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Used Peugeot 208 2019-present review

Category: Small car

Section:

What is it like?

Peugeot 208 2020 RHD front tracking
  • Peugeot 208 2020 RHD front tracking
  • Peugeot 208 2020 RHD dashboard
  • Peugeot 208 2020 RHD infotainment
  • Peugeot 208 2020 RHD boot open
  • Peugeot 208 2020 RHD right panning
  • Peugeot 208 2020 RHD rear tracking
  • Peugeot 208 2020 RHD front tracking
  • Peugeot 208 2020 RHD dashboard
  • Peugeot 208 2020 RHD infotainment
  • Peugeot 208 2020 RHD boot open
  • Peugeot 208 2020 RHD right panning
  • Peugeot 208 2020 RHD rear tracking
Used Peugeot 208 2019-present review
Star rating

What's the used Peugeot 208 hatchback like?

While we may not be the last word in fashion, the original Peugeot 208 certainly brought some welcomed French flair and style to the small car segment. On the flipside, this wasn't exactly matched with class-leading substance. 

The latest, second-generation model is a big step up, however. It has much-improved road manners and a range of impressively economical engines, making it a superior buy both new and (more importantly here) used. Indeed, if you’re not fussy about a premium badge, the high-spec 208s even hold up well against such plush rivals as the Audi A1 and Mini Hatch

On the road, the Puretech 75 is a little weedy, whereas the Puretech 100 is probably all you'll need. It’s lively and gutsy when you work it, and it's absolutely ideal for propelling you along on A-roads and motorways without any fuss. The Puretech 130 is available only with an automatic gearbox and packs more punch than the Puretech 100 but does come at a higher price, even used. The 1.5 BlueHDi 100 has even more low-rev punch than the Puretech 100 petrol for more effortless performance.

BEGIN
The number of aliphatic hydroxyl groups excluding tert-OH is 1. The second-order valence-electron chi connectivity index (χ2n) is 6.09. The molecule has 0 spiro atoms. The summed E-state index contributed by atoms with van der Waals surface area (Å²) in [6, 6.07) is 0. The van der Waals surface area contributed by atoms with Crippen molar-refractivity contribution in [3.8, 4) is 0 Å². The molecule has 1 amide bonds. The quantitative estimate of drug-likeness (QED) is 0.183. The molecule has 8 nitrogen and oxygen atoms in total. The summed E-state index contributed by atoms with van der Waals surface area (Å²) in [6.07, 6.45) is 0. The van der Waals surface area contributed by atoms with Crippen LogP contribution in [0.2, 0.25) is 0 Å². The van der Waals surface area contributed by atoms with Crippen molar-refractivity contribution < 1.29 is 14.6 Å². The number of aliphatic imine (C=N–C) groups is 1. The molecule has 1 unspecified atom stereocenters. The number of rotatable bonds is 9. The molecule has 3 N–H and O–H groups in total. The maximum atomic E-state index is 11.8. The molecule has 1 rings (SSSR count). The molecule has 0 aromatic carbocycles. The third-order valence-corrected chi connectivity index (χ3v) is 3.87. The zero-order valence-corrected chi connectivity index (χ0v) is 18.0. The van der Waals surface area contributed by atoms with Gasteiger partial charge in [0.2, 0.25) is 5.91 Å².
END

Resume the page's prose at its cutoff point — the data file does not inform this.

The e-208 has a 45kWh battery that powers a 134bhp electric motor – enough to propel the car, in our tests, from 0-60mph in a spritely 7.5sec. That means it’s comfortably quicker than a Renault Zoe, although not quite as nippy as a Kia e-Niro or Mini Electric

When it comes to the twisties, the 208 isn't quite as sporty as the tiny, kart-like steering wheel would suggest and the steering doesn’t give you a great sense of connection to the road. It’s not as much fun to drive as the Ford Fiesta, for example.

The 208 has softer suspension than close rivals such as the Renault Clio, allowing it to glide along the motorway, feeling like a much bigger car than it is. However, it can be a little bouncy at times, although it deals with potholes well enough. There's some wind noise at higher speeds, but for the most part road noise is at a minimum. Visibility over the shoulder is reduced by the 208’s tapering roof and thick pillars, but the rear parking sensors help make up for the limited view out the back when reversing.